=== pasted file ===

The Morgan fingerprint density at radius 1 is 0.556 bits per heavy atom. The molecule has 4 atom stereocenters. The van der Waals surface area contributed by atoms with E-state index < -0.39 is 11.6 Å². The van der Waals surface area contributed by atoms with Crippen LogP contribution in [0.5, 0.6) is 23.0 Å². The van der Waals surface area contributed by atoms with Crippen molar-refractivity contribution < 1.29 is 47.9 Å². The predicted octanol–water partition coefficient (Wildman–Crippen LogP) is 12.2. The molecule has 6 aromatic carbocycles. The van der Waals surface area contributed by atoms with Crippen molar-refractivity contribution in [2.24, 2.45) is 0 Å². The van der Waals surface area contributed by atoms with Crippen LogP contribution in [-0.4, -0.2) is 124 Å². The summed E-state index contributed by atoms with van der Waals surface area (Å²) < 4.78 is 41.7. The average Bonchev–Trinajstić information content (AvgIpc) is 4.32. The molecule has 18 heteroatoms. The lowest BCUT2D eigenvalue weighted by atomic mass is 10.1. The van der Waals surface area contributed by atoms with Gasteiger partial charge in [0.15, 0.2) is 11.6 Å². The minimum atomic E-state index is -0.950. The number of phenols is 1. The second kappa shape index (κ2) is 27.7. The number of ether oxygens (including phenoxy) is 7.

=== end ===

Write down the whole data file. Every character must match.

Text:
The Morgan fingerprint density at radius 1 is 0.556 bits per heavy atom. The molecule has 4 atom stereocenters. The van der Waals surface area contributed by atoms with E-state index < -0.39 is 11.6 Å². The van der Waals surface area contributed by atoms with Crippen LogP contribution in [0.5, 0.6) is 23.0 Å². The van der Waals surface area contributed by atoms with Crippen molar-refractivity contribution < 1.29 is 47.9 Å². The predicted octanol–water partition coefficient (Wildman–Crippen LogP) is 12.2. The molecule has 6 aromatic carbocycles. The van der Waals surface area contributed by atoms with Crippen molar-refractivity contribution in [2.24, 2.45) is 0 Å². The van der Waals surface area contributed by atoms with Crippen LogP contribution in [-0.4, -0.2) is 124 Å². The summed E-state index contributed by atoms with van der Waals surface area (Å²) < 4.78 is 41.7. The average Bonchev–Trinajstić information content (AvgIpc) is 4.32. The molecule has 18 heteroatoms. The lowest BCUT2D eigenvalue weighted by atomic mass is 10.1. The van der Waals surface area contributed by atoms with Gasteiger partial charge in [0.15, 0.2) is 11.6 Å². The minimum atomic E-state index is -0.950. The number of phenols is 1. The second kappa shape index (κ2) is 27.7. The number of ether oxygens (including phenoxy) is 7.